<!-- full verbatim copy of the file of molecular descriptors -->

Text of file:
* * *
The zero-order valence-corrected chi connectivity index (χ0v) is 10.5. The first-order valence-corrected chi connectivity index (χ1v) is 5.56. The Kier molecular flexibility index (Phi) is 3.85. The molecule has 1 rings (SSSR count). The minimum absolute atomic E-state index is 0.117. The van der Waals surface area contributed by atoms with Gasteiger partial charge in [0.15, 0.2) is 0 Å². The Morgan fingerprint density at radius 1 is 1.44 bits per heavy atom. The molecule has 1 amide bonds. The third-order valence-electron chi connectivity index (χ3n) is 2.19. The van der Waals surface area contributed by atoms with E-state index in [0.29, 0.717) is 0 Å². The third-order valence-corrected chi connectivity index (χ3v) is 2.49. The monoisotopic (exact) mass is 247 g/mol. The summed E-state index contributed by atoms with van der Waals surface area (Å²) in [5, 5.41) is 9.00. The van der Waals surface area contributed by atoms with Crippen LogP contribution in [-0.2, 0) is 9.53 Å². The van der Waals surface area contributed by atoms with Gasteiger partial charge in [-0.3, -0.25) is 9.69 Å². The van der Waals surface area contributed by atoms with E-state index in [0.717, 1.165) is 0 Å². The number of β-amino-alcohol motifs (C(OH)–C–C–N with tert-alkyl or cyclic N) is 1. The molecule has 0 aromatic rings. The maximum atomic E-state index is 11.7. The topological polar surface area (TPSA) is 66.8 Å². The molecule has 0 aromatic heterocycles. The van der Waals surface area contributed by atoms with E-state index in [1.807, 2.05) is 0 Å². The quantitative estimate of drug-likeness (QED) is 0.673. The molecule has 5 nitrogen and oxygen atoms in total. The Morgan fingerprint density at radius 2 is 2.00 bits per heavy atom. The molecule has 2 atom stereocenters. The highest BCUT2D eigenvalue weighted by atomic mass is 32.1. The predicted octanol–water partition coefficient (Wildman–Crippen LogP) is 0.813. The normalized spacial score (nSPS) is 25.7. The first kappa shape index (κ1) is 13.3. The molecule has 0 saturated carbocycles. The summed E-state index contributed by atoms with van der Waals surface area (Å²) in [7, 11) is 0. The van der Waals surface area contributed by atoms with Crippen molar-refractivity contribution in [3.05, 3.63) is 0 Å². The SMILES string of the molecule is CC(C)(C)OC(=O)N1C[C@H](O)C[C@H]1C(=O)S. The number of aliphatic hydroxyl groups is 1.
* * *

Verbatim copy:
The zero-order valence-corrected chi connectivity index (χ0v) is 10.5. The first-order valence-corrected chi connectivity index (χ1v) is 5.56. The Kier molecular flexibility index (Phi) is 3.85. The molecule has 1 rings (SSSR count). The minimum absolute atomic E-state index is 0.117. The van der Waals surface area contributed by atoms with Gasteiger partial charge in [0.15, 0.2) is 0 Å². The Morgan fingerprint density at radius 1 is 1.44 bits per heavy atom. The molecule has 1 amide bonds. The third-order valence-electron chi connectivity index (χ3n) is 2.19. The van der Waals surface area contributed by atoms with E-state index in [0.29, 0.717) is 0 Å². The third-order valence-corrected chi connectivity index (χ3v) is 2.49. The monoisotopic (exact) mass is 247 g/mol. The summed E-state index contributed by atoms with van der Waals surface area (Å²) in [5, 5.41) is 9.00. The van der Waals surface area contributed by atoms with Crippen LogP contribution in [-0.2, 0) is 9.53 Å². The van der Waals surface area contributed by atoms with Gasteiger partial charge in [-0.3, -0.25) is 9.69 Å². The van der Waals surface area contributed by atoms with E-state index in [0.717, 1.165) is 0 Å². The number of β-amino-alcohol motifs (C(OH)–C–C–N with tert-alkyl or cyclic N) is 1. The molecule has 0 aromatic rings. The maximum atomic E-state index is 11.7. The topological polar surface area (TPSA) is 66.8 Å². The molecule has 0 aromatic heterocycles. The van der Waals surface area contributed by atoms with E-state index in [1.807, 2.05) is 0 Å². The quantitative estimate of drug-likeness (QED) is 0.673. The molecule has 5 nitrogen and oxygen atoms in total. The Morgan fingerprint density at radius 2 is 2.00 bits per heavy atom. The molecule has 2 atom stereocenters. The highest BCUT2D eigenvalue weighted by atomic mass is 32.1. The predicted octanol–water partition coefficient (Wildman–Crippen LogP) is 0.813. The normalized spacial score (nSPS) is 25.7. The first kappa shape index (κ1) is 13.3. The molecule has 0 saturated carbocycles. The summed E-state index contributed by atoms with van der Waals surface area (Å²) in [7, 11) is 0. The van der Waals surface area contributed by atoms with Crippen molar-refractivity contribution in [3.05, 3.63) is 0 Å². The SMILES string of the molecule is CC(C)(C)OC(=O)N1C[C@H](O)C[C@H]1C(=O)S. The number of aliphatic hydroxyl groups is 1.